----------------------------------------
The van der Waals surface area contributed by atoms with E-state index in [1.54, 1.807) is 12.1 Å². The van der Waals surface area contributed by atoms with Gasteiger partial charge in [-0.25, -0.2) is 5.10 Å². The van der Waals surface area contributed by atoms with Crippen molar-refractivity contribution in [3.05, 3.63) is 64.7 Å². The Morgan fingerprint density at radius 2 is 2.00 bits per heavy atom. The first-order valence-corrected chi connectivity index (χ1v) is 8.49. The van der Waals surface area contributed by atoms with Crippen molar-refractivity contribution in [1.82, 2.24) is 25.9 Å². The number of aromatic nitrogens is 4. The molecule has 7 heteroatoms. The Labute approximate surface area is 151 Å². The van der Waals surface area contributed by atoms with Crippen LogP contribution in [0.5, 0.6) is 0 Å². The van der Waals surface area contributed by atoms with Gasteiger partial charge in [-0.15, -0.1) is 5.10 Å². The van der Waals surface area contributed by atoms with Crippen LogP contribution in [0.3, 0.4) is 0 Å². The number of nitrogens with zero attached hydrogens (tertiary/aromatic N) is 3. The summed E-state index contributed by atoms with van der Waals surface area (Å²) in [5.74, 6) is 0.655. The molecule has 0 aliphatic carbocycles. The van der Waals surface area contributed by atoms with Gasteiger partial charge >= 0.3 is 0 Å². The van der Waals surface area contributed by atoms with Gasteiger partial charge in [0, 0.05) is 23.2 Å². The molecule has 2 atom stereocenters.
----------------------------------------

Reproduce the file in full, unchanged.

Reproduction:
The van der Waals surface area contributed by atoms with E-state index in [1.54, 1.807) is 12.1 Å². The van der Waals surface area contributed by atoms with Gasteiger partial charge in [-0.25, -0.2) is 5.10 Å². The van der Waals surface area contributed by atoms with Crippen molar-refractivity contribution in [3.05, 3.63) is 64.7 Å². The Morgan fingerprint density at radius 2 is 2.00 bits per heavy atom. The first-order valence-corrected chi connectivity index (χ1v) is 8.49. The van der Waals surface area contributed by atoms with Crippen molar-refractivity contribution in [1.82, 2.24) is 25.9 Å². The number of aromatic nitrogens is 4. The molecule has 7 heteroatoms. The Labute approximate surface area is 151 Å². The van der Waals surface area contributed by atoms with Crippen LogP contribution in [0.5, 0.6) is 0 Å². The van der Waals surface area contributed by atoms with Gasteiger partial charge in [-0.15, -0.1) is 5.10 Å². The van der Waals surface area contributed by atoms with Crippen LogP contribution in [0.3, 0.4) is 0 Å². The number of nitrogens with zero attached hydrogens (tertiary/aromatic N) is 3. The summed E-state index contributed by atoms with van der Waals surface area (Å²) in [5.74, 6) is 0.655. The molecule has 0 aliphatic carbocycles. The van der Waals surface area contributed by atoms with Gasteiger partial charge >= 0.3 is 0 Å². The van der Waals surface area contributed by atoms with Gasteiger partial charge in [0, 0.05) is 23.2 Å². The molecule has 2 atom stereocenters.